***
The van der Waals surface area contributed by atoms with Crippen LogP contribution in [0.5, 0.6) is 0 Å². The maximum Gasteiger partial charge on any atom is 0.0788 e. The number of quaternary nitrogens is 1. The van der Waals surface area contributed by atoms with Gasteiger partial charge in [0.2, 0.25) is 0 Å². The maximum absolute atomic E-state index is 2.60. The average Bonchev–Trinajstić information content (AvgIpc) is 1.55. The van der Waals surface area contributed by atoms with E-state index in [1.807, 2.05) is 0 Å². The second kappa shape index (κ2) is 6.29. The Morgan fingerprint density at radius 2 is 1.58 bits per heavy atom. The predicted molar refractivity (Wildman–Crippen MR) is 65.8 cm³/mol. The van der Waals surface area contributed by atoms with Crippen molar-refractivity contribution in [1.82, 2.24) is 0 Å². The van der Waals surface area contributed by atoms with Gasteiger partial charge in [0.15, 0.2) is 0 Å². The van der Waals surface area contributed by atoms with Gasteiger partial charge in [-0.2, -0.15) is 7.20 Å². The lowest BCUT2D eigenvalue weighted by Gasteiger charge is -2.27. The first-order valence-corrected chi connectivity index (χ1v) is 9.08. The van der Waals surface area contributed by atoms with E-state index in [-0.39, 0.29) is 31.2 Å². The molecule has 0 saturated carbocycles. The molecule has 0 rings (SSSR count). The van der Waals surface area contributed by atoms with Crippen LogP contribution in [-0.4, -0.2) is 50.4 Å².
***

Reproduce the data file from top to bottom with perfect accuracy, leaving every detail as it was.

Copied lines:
The van der Waals surface area contributed by atoms with Crippen LogP contribution in [0.5, 0.6) is 0 Å². The maximum Gasteiger partial charge on any atom is 0.0788 e. The number of quaternary nitrogens is 1. The van der Waals surface area contributed by atoms with Gasteiger partial charge in [0.2, 0.25) is 0 Å². The maximum absolute atomic E-state index is 2.60. The average Bonchev–Trinajstić information content (AvgIpc) is 1.55. The van der Waals surface area contributed by atoms with E-state index in [1.807, 2.05) is 0 Å². The second kappa shape index (κ2) is 6.29. The Morgan fingerprint density at radius 2 is 1.58 bits per heavy atom. The predicted molar refractivity (Wildman–Crippen MR) is 65.8 cm³/mol. The van der Waals surface area contributed by atoms with Crippen molar-refractivity contribution in [1.82, 2.24) is 0 Å². The van der Waals surface area contributed by atoms with Gasteiger partial charge in [0.15, 0.2) is 0 Å². The van der Waals surface area contributed by atoms with Gasteiger partial charge in [-0.2, -0.15) is 7.20 Å². The lowest BCUT2D eigenvalue weighted by Gasteiger charge is -2.27. The first-order valence-corrected chi connectivity index (χ1v) is 9.08. The van der Waals surface area contributed by atoms with E-state index in [-0.39, 0.29) is 31.2 Å². The molecule has 0 saturated carbocycles. The molecule has 0 rings (SSSR count). The van der Waals surface area contributed by atoms with Crippen LogP contribution in [-0.4, -0.2) is 50.4 Å².